In this study, a new clinical staging system for nasopharyngeal carcinoma was proposed based on our proposed T and N staging system, to provide evidence for the disease diagnosis and prognosis prediction in clinic.

RESULTS

General survival of patients with nasopharyngeal carcinoma

For all these patients, the overall 5-year follow-up rate was 96.6%. Moreover, the 5-year OS, LRFS, DMFS, and DFS were 80.5%, 94.1%, 84.3%, and 78.6%, respectively. According to the UICC staging results (the 7th edition), in all these 492 patients, the patients at the T1, T2, T3, and T4 stages accounted for 6.7% (33/492), 18.5% (91/492), 33.7% (166/492), and 41.1% (202/492), respectively; the percentages of patients at the N0, N1, N2, N3a, and N3b stages were 13.0%, 32.3%, 45.9%, 2.2%, and 6.5%, respectively; and the proportions of patients in the I, II, II, IVa, and IVb phases were 3.0% (15/492), 14.4% (71/492), 35.8% (176/492), 38.0% (187/492), and 8.7% (43/492), respectively. On the other hand, according to the new T and N staging criteria, the patients at the T1 and T2 stages accounted for 40.9% (201/492) and 59.1% (291/492), respectively; and the percentages of patients at the N0, N1, N2, and N3 stages were 13.0% (64/492), 32.3% (159/492), 45.9% (226/492), and 8.7% (43/492), respectively.

Univariate and multivariate analyses of patients with nasopharyngeal carcinoma

In these 492 patients, univariate analysis was performed for the parameters including the gender, age, with or without chemotherapy, UICC staging (7th edition), and recommended new T and N staging (i.e., T1N0M0, T1N1M0, T1N2M0, T1N3M0, T2N0M0, T2N1M0, T2N2M0, and T2N3M0). Meanwhile, the OS, LRFS, DMFS, and LRFS were used as observing indicators. Our results showed that, the OS and DFS were significantly affected by the T1N0M0, T1N1M0, T1N2M0, T1N3M0, T2N0M0, T2N1M0, T2N2M0, and T2N3M0 (Table 1) (P < 0.05), which were therefore involved in the following multivariate analysis.

Table 1: Univariate analysis of disease prognosis of nasopharyngeal carcinoma

N

Overall survival (OS) rate

P

Local relapse -free survival (LRFS) rate

P

Distant metastasis-free survival (DMFS) rate

P

Disease-free survival (DFS) rate

P

Gender

 Male

338

79.0%

0.750

94.9%

0.294

84.2%

0.713

78.4%

0.683

 Female

154

80.5%

97.1%

83.7%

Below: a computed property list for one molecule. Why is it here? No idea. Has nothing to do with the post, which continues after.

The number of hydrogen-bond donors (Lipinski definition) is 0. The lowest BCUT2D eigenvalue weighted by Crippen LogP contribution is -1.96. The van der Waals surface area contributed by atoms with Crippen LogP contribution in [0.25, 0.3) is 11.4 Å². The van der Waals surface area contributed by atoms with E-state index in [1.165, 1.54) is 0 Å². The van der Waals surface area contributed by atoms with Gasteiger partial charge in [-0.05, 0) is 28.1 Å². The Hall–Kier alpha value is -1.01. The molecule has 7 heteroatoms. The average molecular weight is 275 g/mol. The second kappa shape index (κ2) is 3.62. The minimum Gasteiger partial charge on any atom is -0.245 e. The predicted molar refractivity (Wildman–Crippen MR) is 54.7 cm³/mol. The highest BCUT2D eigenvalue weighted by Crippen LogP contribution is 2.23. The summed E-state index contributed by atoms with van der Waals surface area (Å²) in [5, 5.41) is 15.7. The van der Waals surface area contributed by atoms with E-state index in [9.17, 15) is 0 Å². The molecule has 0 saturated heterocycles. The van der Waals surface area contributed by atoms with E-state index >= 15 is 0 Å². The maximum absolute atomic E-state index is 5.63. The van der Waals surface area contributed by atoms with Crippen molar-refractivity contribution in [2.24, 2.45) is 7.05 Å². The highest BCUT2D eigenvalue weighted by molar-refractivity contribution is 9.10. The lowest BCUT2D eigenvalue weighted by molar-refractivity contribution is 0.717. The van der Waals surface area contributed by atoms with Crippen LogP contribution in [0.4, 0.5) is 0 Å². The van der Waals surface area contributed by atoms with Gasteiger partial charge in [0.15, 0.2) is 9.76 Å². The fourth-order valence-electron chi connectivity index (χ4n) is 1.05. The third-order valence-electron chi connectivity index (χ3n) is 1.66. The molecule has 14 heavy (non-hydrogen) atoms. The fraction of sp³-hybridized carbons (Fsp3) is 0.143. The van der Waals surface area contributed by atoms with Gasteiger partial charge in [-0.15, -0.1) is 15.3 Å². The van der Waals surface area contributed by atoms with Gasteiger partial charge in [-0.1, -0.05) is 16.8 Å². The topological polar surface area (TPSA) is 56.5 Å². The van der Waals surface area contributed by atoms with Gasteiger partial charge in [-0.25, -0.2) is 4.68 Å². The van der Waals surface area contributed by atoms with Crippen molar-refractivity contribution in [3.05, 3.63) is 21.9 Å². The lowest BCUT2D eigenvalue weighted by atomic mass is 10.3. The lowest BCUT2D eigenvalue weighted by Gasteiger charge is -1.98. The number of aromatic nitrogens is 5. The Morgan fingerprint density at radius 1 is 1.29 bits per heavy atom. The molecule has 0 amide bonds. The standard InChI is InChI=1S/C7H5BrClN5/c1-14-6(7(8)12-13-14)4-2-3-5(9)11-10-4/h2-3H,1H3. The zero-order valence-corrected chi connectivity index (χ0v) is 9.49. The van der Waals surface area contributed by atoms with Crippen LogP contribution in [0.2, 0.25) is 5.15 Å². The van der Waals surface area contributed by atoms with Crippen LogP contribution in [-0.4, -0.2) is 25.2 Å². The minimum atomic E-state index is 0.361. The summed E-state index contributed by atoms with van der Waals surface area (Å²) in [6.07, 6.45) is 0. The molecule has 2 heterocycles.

80.5%

Age

 ≥ 45 years

272

82.7%

0.094

93.1%

0.549

89.9%

0.000

83.8%

0.011

 < 45 years

220

75.3%

95.4%

76.6%

73.0%

Treatment

 IMRT

31

93.5%

0.048

96.8%

0.512

96.8%

0.050

93.5%

0.043

 IMRT + chemicaltherapy

461

78.5%

94.0%

83.2%

78.1%

UICC staging

 Stage I

15

93.3%

0.000

93.3%

0.004

93.3%

0.000

93.3%

0.000

 Stage II

71

98.6%

93.0%

94.3%

93.0%

 Stage III

176

81.8%

98.1%

83.8%

83.0%

 Stage IVa

187

75.9%

87.9%

83.1%

73.3%

 Stage IVb

43

48.8%

94.7%

53.5%

48.8%

Novel T and N staging

 T1N0M0

29

97.6%

0.045

97.6%

0.063

100%

0.492

97.6%

0.049

 T1N1M0

110

90.5%

0.041

98.1%

0.014

95.6%

0.000

89.7%

0.021

 T1N2M0

49

77.7%

0.018

98.8%

0.020

77.5%

0.107

76.6%

0.038

 T1N3M0

13

54.5%

0.001

70.0%

0.052

57.6%

0.001

54.5%

0.001

 T2N0M0

35

89.5%

0.027

94.4%

0.764

89.5%

0.438

89.5%

0.028

 T2N1M0

49

77.3%

0.007

90.5%

0.531

84.1%

0.085

70.5%

0.018

 T2N2M0

177

74.8%

0.003

86.7%

0.000

78.9%

0.605

73.3%

0.007

 T2N3M0

30

42.9%

0.001

79.1%

0.057

50.0%

0.001

42.9%

0.001

For the multivariate analysis, the OS and DFS were used as observing indicators, and meanwhile the gender, age, and with or without chemotherapy were applied as covariants for correction. As shown in Table 2, our results showed that, compared with patients at the T1N0M0 (HR=1) stage, there were significant differences in the relative death risk and tumor-free ratio for the patients at the T1N1-3M0 and T2N0-3M0 stages (P > 0.05). Accordingly, the T1N0M0 stages could be considered as stage I. compared with patients at the T1N1M0 (HR=1) stage, there were no significant differences in the relative death risk and tumor-free ratio for the patients at the T2N0M0 stages (P > 0.05). Accordingly, the T1N1M0, and T2N0M0 stages could be together considered as stage II. Compared with patients in the stage II (HR=1), there were significant differences in the death risk and tumor-free ratio for the patients at the stages of T1N2M0, T1N3M0, T2N1M0, T2N2M0, and T2N3M0 (P < 0.05). Moreover, if the T1N2M0 stage was considered as baseline (HR=1), there were no significant differences in the death risk and tumor-free ratio for the patients at the stages of T2N1M0 and T2N2M0 (P > 0.05). Accordingly, the stages of T1N2M0, T2N1M0, and T2N2M0 could be combined into the stage III. Compared with the patients in the stage III, there were significant differences in the death risk and tumor-free ratio for the patients at the T1N3M0 and T2N3M0 stages (P < 0.05). Furthermore, there were no significant differences in the death risk and tumor-free ratio between the patients at the T1N3M0 and T2N3M0 stages, and therefore the T1N3M0 and T2N3M0 could be considered as the stage IVa. Taken together, a new clinical staging system has been established: stage I (T1N0M0), stage II (T1N1M0 and T2N0M0), stage III (T1N2M0 and T2N1-2M0), stage IVa (T1-2N3M0), and stage IVb (TxNxM1).

Table 2: Death risks and tumor-free rates based on recommended T and N staging system